The idea of student loans can be daunting, especially with the costs of education at historic heights. If you are already in the process of paying your loans, your monthly payment can be a stressful task that doesn’t feel like it’s making a dent in your overall balance, and, even if you have not yet begun to pay, the idea of paying off a student loan can be overwhelming. As a student myself, I’d like to offer my peers, including those who have already graduated and those who will graduate soon, a few tips on paying off your student loans that will help make the process as easy as possible.
Know Your Lenders
You should be very familiar with your lenders, especially if you have both federal and private loans. The policies of federal and private lenders for repayment plans, interest rates, loan forgiveness, and many other details will be very different. Therefore, you will want to have detailed knowledge of the policies of each of your lenders. When you understand these policies, you will be able to better plan for how you can pay off your loans because you can differentiate loans that will be better to pay off quickly from those that have a higher possibility for forgiveness in the future. For example, many federal lenders will have deferment or forgiveness programs that private lenders do not offer, and it is often better to pay off private loans first because they usually have higher interest rates and more severe penalties for delinquency. Without the general knowledge of your lenders, you may fall into avoidable financial trouble or end up paying more than necessary on your loans.
Organize Everything in One Place
If you have more than one loan, it is vital that you can organize them and have easy access to the deadlines, balances, monthly payments, and any other pertinent information for the loans because it is remarkably easy to confuse or forget about any of your loans’ specific details. These tools can be your own simple spreadsheet or an online tool that puts everything together for you, depending on how much time you want to dedicate to organizing. But even if you are consistently on top of your loans from month to month without having all the details in a single location, it is still a good idea consolidate everything to one place because any mistake could cause you to fall behind on a loan, and just one missed payment can hurt your credit.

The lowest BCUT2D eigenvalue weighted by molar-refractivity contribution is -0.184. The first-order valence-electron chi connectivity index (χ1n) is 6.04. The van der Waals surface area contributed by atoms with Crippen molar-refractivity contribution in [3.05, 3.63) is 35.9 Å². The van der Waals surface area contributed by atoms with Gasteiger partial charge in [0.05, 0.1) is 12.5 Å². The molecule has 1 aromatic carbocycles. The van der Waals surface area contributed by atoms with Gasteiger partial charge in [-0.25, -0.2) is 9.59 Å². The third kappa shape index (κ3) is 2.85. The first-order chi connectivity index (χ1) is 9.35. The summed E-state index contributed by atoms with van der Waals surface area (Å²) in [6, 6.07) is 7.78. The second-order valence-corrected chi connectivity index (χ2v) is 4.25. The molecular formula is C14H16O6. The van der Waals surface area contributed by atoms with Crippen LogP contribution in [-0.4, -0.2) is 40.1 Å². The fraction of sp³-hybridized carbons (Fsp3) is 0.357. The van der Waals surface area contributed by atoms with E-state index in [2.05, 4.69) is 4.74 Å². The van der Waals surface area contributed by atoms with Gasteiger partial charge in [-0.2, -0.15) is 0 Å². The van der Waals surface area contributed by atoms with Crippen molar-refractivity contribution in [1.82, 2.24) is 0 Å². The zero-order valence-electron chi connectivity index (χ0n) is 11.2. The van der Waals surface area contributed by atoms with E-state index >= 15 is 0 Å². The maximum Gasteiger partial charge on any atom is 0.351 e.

Keep Track of Your Finances
Similarly, you will want to keep your entire budget organized so you can see how much money you are spending compared to what you have saved and are earning. Though you should be doing this regardless of student loans, it should be a centerpiece of how you manage your loans because it will tell you where you stand financially. It will put your entire financial picture into perspective so that you can more easily know where your money is going, which will help you pay off your loans and know exactly how much you have for additional discretionary spending. With this help, it is much easier to anticipate and take care of financial problems before they occur.
Don’t Be Afraid to Ask for Help
Lastly, no one will have perfect financial success in their life. There will be hiccups and bumps in the road that cause stress and make it difficult to stay on top of your loans. If you are falling behind on your loans or fear that you might fall behind soon, talk to someone who can help. There are many people you can talk to if you need help. Your family and friends will likely be willing to give advice or lend a hand if you need it. Also, you may want to speak with a financial counselor from an NFCC member agency. These counselors will help you figure out your options and how you can get back in control of your finances because they are there to help you be as financially healthy as possible. If you find yourself in danger of falling into financial trouble, there are people who can and will help you get back on your feet so you don’t have to face the problems alone. And if you combine all of these tips for paying off your student loans in your loan repayment plan, you’ll be able to conquer your loans and live a life free from pesky student debt.
By Matt Biannucci: NFCC intern